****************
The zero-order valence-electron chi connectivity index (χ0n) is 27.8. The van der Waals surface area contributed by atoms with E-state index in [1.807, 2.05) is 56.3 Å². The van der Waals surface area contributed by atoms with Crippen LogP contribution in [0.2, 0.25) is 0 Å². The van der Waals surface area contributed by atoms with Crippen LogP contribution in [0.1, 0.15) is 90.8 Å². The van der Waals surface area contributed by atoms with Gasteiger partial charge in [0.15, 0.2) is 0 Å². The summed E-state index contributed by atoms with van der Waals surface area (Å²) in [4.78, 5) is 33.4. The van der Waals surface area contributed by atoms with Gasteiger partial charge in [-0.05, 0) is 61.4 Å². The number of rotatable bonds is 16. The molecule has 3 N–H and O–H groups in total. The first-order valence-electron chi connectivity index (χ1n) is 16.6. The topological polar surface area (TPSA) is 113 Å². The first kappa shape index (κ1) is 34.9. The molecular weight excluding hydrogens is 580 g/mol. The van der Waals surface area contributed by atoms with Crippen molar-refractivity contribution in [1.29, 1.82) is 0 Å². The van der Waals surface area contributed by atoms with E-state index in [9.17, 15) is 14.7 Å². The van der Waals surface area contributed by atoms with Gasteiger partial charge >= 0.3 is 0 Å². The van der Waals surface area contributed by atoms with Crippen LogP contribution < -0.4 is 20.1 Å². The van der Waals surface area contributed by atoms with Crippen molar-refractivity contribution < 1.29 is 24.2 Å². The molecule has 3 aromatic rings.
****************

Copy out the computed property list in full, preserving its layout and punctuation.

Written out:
The zero-order valence-electron chi connectivity index (χ0n) is 27.8. The van der Waals surface area contributed by atoms with E-state index in [1.807, 2.05) is 56.3 Å². The van der Waals surface area contributed by atoms with Crippen LogP contribution in [0.2, 0.25) is 0 Å². The van der Waals surface area contributed by atoms with Crippen LogP contribution in [0.1, 0.15) is 90.8 Å². The van der Waals surface area contributed by atoms with Gasteiger partial charge in [0.15, 0.2) is 0 Å². The summed E-state index contributed by atoms with van der Waals surface area (Å²) in [4.78, 5) is 33.4. The van der Waals surface area contributed by atoms with Gasteiger partial charge in [-0.05, 0) is 61.4 Å². The number of rotatable bonds is 16. The molecule has 3 N–H and O–H groups in total. The first-order valence-electron chi connectivity index (χ1n) is 16.6. The topological polar surface area (TPSA) is 113 Å². The first kappa shape index (κ1) is 34.9. The molecular weight excluding hydrogens is 580 g/mol. The van der Waals surface area contributed by atoms with Crippen molar-refractivity contribution in [1.29, 1.82) is 0 Å². The van der Waals surface area contributed by atoms with E-state index in [9.17, 15) is 14.7 Å². The van der Waals surface area contributed by atoms with Gasteiger partial charge >= 0.3 is 0 Å². The van der Waals surface area contributed by atoms with Crippen LogP contribution < -0.4 is 20.1 Å². The van der Waals surface area contributed by atoms with Crippen molar-refractivity contribution < 1.29 is 24.2 Å². The molecule has 3 aromatic rings.